Owing to the recent boom in popularity, many guitarists are wondering about what it would be like to spend some time with the ukulele. Many friends of mine have played the guitar for many years before ever trying the ukulele so here are their tips to make a smooth transition.
It is not a difficult transition between guitar and ukulele but there are some details and some subtleties that you must take note of to make it smooth and fun. When transitioning from guitar to ukulele, you will notice that the tuning is slightly different and everything is smaller and therefore closer together.
Let’s dive right in and see what this means to a guitarist taking on the ukulele.
Starting off with basic chords
Let’s begin with a nice simple start. An easy way for a guitarist to play the ukulele is to start with basic chords.
• Choose chord shapes that use only strings 1 to 4 on the guitar (those are strings E, B, G and D);
• Move them down by 5 frets;
• Or up by 7 frets.
What you are doing is adapting the same chord shapes and transposing them to the ukulele. And you can transpose any chord progression in this way because as compared to the guitar, the open strings of the ukulele are tuned up a perfect 5th (that is 7 semitones or 7 frets on the fingerboard).
Depending on your experience on the guitar, it should only take you a few minutes to get the hang of this pattern. Once you do, you can play any simple song by adapting the chords from guitar to ukulele and strumming them in exactly the same way.
Now this brings up the subject of the tuning of the ukulele. This is crucial as it is not as straightforward as the guitar. Obviously, the ukulele has 2 strings fewer than the guitar but this will not take you long to get used to. (In fact, guitarists often find playing the ukulele easier because of this reason).
The challenge with the ukulele tuning is that the fourth string (that’s the string closest to your face when playing) is NOT the lowest sounding string. It is actually the second highest! Read all about tuning your ukulele right here.
If you are coming to the ukulele either from the steel-stringed acoustic guitar or the electric guitar, you are obviously used to metal strings. The ukulele has nylon strings and you will face two specific challenges in transitioning between these two materials:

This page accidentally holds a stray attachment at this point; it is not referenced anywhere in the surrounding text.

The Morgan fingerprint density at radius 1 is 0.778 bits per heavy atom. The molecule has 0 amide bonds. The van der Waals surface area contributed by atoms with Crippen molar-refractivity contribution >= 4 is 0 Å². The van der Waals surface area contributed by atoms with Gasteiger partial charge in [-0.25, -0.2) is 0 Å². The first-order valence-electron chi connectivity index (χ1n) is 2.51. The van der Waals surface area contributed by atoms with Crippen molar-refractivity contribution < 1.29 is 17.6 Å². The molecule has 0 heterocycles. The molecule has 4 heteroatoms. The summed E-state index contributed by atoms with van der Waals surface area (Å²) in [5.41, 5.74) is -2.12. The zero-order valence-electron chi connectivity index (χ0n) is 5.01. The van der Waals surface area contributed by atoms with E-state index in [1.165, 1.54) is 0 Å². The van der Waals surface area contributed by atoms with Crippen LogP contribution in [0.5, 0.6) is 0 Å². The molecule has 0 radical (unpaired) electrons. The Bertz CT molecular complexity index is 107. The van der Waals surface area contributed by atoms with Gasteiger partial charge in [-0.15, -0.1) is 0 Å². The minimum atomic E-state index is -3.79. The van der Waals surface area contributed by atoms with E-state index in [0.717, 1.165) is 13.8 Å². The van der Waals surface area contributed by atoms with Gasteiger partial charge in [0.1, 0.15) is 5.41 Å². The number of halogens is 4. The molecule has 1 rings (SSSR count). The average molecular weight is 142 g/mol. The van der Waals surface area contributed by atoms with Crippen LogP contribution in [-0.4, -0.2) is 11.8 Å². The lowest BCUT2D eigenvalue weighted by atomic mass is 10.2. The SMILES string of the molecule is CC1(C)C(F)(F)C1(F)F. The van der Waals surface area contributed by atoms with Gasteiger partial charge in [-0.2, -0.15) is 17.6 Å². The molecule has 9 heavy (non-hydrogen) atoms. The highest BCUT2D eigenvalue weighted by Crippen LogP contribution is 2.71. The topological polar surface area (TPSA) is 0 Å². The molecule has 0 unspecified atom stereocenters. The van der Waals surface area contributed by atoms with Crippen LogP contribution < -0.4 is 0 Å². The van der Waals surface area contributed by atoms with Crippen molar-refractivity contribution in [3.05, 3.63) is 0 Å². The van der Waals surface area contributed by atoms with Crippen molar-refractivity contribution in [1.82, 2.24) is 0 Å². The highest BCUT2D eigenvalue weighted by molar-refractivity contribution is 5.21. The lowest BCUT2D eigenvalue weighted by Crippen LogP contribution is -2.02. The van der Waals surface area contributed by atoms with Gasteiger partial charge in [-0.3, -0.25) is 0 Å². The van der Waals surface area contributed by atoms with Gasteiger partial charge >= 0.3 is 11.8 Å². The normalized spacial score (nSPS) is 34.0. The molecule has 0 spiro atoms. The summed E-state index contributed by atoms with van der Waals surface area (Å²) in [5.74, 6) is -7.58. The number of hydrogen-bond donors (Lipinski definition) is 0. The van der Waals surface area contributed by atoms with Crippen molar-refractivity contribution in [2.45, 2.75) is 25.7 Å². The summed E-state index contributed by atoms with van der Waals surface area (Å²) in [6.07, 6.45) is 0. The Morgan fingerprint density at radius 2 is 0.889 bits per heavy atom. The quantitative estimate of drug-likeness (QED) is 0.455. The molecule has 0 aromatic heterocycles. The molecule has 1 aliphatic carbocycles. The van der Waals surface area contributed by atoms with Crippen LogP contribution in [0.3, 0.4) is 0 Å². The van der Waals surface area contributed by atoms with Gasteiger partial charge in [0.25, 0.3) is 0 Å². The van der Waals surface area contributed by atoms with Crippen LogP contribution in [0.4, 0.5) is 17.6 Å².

First of all, you do not need as much finger strength to press a particular note on the fretboard (a motion technically known as ‘stopping a string’). Let’s take the F barre chord on the guitar, for instance. This takes quite some strength in the left hand fingers, wrist and arm to pull off well. The equivalent chord shape on the ukulele takes significantly less effort due to the ukulele’s size and its fewer number of strings.
This is good news, of course, but you do have to get used to making the lighter movements. If you press too hard on the fingerboard, your hand will get exhausted making your technique inefficient. Even worse, you might get an injury. It has happened to me before and it really sucks to have to wait for days or weeks to get back in shape.
The relative technical facility comes at a price because nylon strings demand a certain precision, too. To get the best sound out of them, make sure you are using the fingertips to stop a string. Beginners on nylon strings tend to get sounds that are flat, muted or buzzy. The culprit, typically, is either using the bony side of the finger (the left part) or the fleshier part on its face (the centre). Neither of these can stop a string as well as the fingertip can.
Keep in mind also, that the best place to stop a string is on the right part of the fret. This part requires even less strength and it will help you produce a cleaner sound.
None of this applies to you, however, if you are coming to the ukulele from the classical guitar because the strings you are used to are pretty much the same!
Right Hand Technique